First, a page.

We've had on rides and things that you know that there was a certain dignity about a school, but to get to our grammar school, our George Wilson boys don't eat his office either as easily absorb the scholarship cry. So you go there in your best suit. The master was a chap called Maurice ma oxen and he spoke rather well, whereas we was talking more a bit like that dollar unit. And I wouldn't 11 and in four years, not in six years, they hammered a good manners and knowledge into us. The standard of teaching was superb. The sports regular The school was superb. I got the OG middle for the medics and I've done rugby and cricket for the school and we were healthy. We had to work like mad. Remember before the war, everybody did a five and a half day week. The father's work the five and a half day week. And school you did a five and a half day we love luckily we had a brilliant foremast. When I first joined it was a bit overwhelming. One of my classmates his father was master of Delhi's college. He spoke rather well and was extremely well brought up and well dressed. But out of this I appeared that the dumb I had a talent for languages and took French and German And then lastly Spanish which is a STEMI in good stead because I ended up when I left school in the European service the BBC for a year and a half before I was called up at when the war finished obviously counted my regiment to become the audiotheme, chef of the Northwest Georgia oven in Hamburg when we did not survive the German radio system. So that was extremely fortunate. We were then evacuated in the week before the wall as an entire school from notion to Tunbridge Wells in Kent. He will msre 15 1515 years old note is that I remember no drama we were looking forward to as a part of a big adventure. A lot of today's in the 80s and 90s documentaries on the evacuation. tearful children. hysterical mothers, I'm sorry, I think it's grabbed. My mom and I both tearful we couldn't wait to get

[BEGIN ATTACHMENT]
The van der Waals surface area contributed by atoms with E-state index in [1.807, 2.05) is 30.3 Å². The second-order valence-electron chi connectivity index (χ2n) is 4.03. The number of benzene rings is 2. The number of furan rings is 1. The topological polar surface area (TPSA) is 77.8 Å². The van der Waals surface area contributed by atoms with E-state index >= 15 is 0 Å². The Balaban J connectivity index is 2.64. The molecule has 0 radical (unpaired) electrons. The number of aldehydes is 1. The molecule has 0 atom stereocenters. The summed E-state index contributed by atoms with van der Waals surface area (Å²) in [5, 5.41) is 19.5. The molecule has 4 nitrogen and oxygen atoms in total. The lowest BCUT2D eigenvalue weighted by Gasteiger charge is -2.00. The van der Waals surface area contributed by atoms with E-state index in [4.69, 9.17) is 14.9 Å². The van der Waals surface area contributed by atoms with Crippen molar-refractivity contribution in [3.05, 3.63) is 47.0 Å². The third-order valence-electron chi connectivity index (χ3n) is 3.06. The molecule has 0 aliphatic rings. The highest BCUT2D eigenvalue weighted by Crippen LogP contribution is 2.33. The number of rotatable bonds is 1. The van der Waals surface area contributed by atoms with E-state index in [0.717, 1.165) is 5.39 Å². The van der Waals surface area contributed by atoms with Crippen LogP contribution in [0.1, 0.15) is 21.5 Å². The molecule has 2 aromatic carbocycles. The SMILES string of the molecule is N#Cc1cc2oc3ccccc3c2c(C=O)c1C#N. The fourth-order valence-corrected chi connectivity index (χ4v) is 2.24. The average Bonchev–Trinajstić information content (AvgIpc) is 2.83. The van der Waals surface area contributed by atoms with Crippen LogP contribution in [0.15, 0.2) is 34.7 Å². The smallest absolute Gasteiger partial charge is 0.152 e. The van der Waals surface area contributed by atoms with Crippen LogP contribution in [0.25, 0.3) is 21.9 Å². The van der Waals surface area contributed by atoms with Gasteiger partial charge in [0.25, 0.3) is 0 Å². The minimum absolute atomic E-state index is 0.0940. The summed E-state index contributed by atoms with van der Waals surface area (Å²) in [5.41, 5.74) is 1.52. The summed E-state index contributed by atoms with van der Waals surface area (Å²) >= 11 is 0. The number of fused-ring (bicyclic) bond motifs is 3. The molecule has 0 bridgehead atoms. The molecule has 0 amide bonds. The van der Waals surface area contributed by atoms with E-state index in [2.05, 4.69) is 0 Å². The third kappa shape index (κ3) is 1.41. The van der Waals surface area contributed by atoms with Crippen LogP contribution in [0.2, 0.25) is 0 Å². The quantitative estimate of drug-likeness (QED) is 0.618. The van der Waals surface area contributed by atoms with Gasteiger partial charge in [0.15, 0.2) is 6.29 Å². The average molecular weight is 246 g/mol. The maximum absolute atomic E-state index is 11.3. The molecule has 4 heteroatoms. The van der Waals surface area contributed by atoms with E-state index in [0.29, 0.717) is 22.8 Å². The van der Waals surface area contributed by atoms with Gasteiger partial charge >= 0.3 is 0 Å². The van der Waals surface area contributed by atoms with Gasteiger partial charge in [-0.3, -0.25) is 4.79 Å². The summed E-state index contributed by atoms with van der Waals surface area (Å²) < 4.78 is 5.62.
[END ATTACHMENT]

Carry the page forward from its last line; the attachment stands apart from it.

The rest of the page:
Norman Swallow  6:17  
away. It's not only it's not only today's television, is it? I mean, the films of the time. And remember this we're also but also a bit tearful. And now those were shown during the war. I mean,

Dennis Main Wilson  6:27  
yes, but the duck today is documentary makers. I mean, look up the dramatic bits. The heavy bits is singularly undramatic happiness is not a good news, tragedy and drama.

Norman Swallow  6:42  
Only bad news is good news is

Dennis Main Wilson  6:45